Several studies have demonstrated a varying prevalence of coronary artery disease (CAD) among diverse ethnic groups. South Asians demonstrated a comparatively higher incidence of CAD when compared with Caucasian populations.5,6,7,8 Trinidad and Tobago is an ethnically diverse Caribbean island, comprising approximately one-third of Caribbean black, one-third of South Asian and the remainder of mixed ethnicity by the 2011 national census.9,10 A major implicated theory for the increased prevalence of CAD in South Asians has been the relatively innate smaller diameter of CAs compared with other ethnicities.11,12,13 Currently, there is no published data to our knowledge that assesses differences in CA dimensions, an independent risk factor for CAD among the various ethnicities in multiethnic Trinidad and Tobago. This study aimed to determine any significant differences in coronary artery (CA) dimensions at prespecified segments during CCTA compared with ethnicity at an academic tertiary medical centre in Trinidad and Tobago.

Methods and materials

Study design and patient population

This was a retrospective, cross-sectional study that aimed to determine if there were any significant differences in CA dimensions at prespecified segments during CCTA when compared with ethnicity at an academic tertiary medical centre in Trinidad and Tobago. Patients who underwent CCTA between July 2016 and June 2021 were screened at the Radiology Department at the Eric Williams Medical Sciences Complex (EWMSC). They were considered eligible for the study if they were above 18 years of age and underwent previous CCTA for an approved cardiovascular indication such as atypical angina, chronic coronary syndrome or suspected non-ischaemic cardiomyopathy and CAC score <10, which is considered minimal.14 Exclusion criteria for this study included an acute coronary syndrome (ACS), prior percutaneous coronary intervention (PCI) and/or coronary artery bypass grafting, anomalous coronary arteries, aneurysmal or ectatic coronary arteries, coronary artery fistulas, arrhythmias, active bleeding, clinical instability, serum creatinine >1.3 mg/dL, pregnancy and prior allergic reaction to contrast media. They were followed up via telephone to assess whether they experienced any serious adverse events (SAEs). Routine medical history, cardiovascular medications, and anthropometric data (height and weight) via a seca 777 measuring station (seca GmbH & Co KG, Hamburg, Germany) were also recorded. Of note, ethnicity was self-reported at the time of CCTA.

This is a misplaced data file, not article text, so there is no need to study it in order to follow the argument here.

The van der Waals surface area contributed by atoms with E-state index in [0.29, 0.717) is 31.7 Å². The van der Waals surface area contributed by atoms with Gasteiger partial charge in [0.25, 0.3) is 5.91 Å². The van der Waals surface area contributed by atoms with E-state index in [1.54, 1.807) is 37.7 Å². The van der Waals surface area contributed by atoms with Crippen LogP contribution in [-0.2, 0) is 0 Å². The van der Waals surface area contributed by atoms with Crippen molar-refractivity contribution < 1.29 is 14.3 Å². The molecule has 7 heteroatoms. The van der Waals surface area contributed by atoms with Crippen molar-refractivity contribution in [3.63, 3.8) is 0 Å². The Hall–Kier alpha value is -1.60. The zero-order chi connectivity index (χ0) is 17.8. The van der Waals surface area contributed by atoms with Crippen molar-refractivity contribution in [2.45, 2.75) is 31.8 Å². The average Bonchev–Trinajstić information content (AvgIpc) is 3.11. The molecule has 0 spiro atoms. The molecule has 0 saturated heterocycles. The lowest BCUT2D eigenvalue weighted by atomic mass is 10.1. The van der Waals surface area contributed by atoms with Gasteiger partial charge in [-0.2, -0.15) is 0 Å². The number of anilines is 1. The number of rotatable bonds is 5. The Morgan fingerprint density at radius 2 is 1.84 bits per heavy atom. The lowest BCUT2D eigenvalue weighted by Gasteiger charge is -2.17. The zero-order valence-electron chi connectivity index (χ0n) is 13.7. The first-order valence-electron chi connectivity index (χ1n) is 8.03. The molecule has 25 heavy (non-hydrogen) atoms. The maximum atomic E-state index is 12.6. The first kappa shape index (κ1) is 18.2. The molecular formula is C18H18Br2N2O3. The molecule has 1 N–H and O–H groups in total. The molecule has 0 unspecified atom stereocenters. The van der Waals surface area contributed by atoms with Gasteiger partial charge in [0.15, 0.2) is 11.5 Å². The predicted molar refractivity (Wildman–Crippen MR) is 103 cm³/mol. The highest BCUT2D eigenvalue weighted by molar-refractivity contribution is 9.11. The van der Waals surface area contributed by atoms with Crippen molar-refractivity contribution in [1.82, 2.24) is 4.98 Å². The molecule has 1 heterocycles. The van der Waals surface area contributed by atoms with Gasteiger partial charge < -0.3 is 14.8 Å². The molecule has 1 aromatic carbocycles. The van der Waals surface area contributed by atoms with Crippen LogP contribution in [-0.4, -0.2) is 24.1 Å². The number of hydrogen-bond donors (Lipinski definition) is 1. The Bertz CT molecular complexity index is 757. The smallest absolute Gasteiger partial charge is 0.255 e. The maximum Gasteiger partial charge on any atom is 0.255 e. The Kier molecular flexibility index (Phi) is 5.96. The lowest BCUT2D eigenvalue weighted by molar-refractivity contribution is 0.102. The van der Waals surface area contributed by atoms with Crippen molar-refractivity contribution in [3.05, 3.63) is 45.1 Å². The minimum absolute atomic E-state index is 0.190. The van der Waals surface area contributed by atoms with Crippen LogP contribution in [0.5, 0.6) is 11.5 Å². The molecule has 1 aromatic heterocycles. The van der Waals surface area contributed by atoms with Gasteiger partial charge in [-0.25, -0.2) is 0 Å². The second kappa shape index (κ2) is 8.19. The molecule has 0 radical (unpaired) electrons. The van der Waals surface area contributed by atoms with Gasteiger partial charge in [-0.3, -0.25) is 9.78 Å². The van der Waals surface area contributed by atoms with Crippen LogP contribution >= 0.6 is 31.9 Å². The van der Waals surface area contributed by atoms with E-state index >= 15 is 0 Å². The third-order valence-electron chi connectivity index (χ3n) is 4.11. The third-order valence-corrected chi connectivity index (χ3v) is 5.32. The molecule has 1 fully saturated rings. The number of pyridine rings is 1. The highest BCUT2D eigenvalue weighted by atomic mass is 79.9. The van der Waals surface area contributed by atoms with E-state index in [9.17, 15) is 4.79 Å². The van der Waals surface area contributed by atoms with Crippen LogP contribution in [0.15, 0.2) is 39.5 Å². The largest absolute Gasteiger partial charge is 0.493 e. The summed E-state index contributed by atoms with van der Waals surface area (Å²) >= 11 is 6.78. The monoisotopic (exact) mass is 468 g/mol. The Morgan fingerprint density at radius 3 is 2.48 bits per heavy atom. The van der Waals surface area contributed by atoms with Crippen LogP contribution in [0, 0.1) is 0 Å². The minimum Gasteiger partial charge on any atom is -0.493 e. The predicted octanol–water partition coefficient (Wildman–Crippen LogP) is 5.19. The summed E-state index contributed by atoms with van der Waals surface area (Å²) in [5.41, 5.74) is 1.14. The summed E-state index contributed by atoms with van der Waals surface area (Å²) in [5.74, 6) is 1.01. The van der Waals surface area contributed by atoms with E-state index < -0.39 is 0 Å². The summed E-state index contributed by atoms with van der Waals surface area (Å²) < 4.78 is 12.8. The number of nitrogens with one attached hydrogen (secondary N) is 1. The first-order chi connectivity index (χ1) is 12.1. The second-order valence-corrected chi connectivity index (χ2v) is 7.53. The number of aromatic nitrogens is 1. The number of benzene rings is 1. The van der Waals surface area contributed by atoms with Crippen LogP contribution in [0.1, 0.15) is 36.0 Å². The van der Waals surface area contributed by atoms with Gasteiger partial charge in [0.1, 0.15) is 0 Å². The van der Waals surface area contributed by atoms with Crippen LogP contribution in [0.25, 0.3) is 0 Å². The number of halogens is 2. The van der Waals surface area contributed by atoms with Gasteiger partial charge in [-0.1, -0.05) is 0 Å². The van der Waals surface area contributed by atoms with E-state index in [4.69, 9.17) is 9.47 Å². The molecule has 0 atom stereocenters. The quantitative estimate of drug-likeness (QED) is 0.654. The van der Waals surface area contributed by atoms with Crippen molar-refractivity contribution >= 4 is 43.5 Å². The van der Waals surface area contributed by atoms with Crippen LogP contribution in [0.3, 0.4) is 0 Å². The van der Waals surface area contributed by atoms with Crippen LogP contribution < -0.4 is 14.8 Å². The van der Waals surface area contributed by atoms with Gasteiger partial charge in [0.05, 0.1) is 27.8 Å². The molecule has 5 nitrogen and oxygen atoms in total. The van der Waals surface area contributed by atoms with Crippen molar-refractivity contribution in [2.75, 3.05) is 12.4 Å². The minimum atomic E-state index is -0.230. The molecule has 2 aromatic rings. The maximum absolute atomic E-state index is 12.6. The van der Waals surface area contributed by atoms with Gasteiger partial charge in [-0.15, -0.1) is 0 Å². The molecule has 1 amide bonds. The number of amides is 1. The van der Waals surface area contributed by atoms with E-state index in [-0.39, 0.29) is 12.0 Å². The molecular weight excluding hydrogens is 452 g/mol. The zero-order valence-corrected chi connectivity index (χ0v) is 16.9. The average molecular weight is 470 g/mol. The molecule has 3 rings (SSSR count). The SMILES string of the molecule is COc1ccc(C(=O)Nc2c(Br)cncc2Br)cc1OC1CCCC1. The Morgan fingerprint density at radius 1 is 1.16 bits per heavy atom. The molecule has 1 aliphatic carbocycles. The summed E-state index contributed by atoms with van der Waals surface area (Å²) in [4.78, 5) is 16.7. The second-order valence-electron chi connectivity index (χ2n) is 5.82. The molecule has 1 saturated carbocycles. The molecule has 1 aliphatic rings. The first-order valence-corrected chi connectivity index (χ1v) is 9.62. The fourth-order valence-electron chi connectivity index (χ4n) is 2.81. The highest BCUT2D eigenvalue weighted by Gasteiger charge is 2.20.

CCTA acquisition and interpretation

CCTA was performed in accordance with the Society of Cardiovascular Computed Tomography (SCCT) guidelines committee.15 As per our institution’s standard operating procedures and protocols, the initial diagnostic test performed was a 12-lead ECG to ensure sinus rhythm, followed by an unenhanced sequence used to assess the coronary artery calcium (CAC) score. Patients were usually administered either oral or intravenous metoprolol or oral ivabradine to achieve a resting heart rate of 50–60 beats per minute. They were also administered a single sublingual spray of glyceryl trinitrate before the procedure, both by the supervising radiology resident. After a technically adequate unenhanced sequence, non-ionic, iodinated intravenous contrast media (iopromide, Ultravist 370, Bayer Healthcare AG, Leverkusen, Germany) was power injected (MEDRAD Stellant, Bayer Health AG, Leverkusen, Germany) at 5 mm per second via pressurised tubing into an 18-gauge AngioCath (BD, New Jersey, USA) in the right (preferred) antecubital fossa. CCTA was performed retrospectively, which involved volumetric imaging with data acquisition in several phases (systole and diastole) of the cardiac cycle with cine-imaging and simultaneous electrocardiographic-gating based on the R-R interval.16 These images were then uploaded to the syngo.flow Picture Archiving and Communication System (Siemens Healthineers AG). Diastolic measurements of coronary artery vessel diameter for this study were recorded in real time on a consensual basis by the principal investigator, a senior radiology resident supervised by a board-certified radiologist in CCTA using the intrinsic QCA software syngo.CT Coronary Analysis (Siemens Healthineers AG) for image processing based on modified 18-segment SCCT prespecified points (10 segment dimensions were recorded) based on the following report: (left main – segment 5, proximal, mid and distal left anterior descending artery – segment 6, 7 and 8, respectively, proximal, mid and distal left circumflex – segment 11, 12 and 13, respectively, and proximal, mid and distal right coronary artery (RCA) – segments 1, 2 and 3, respectively).15,17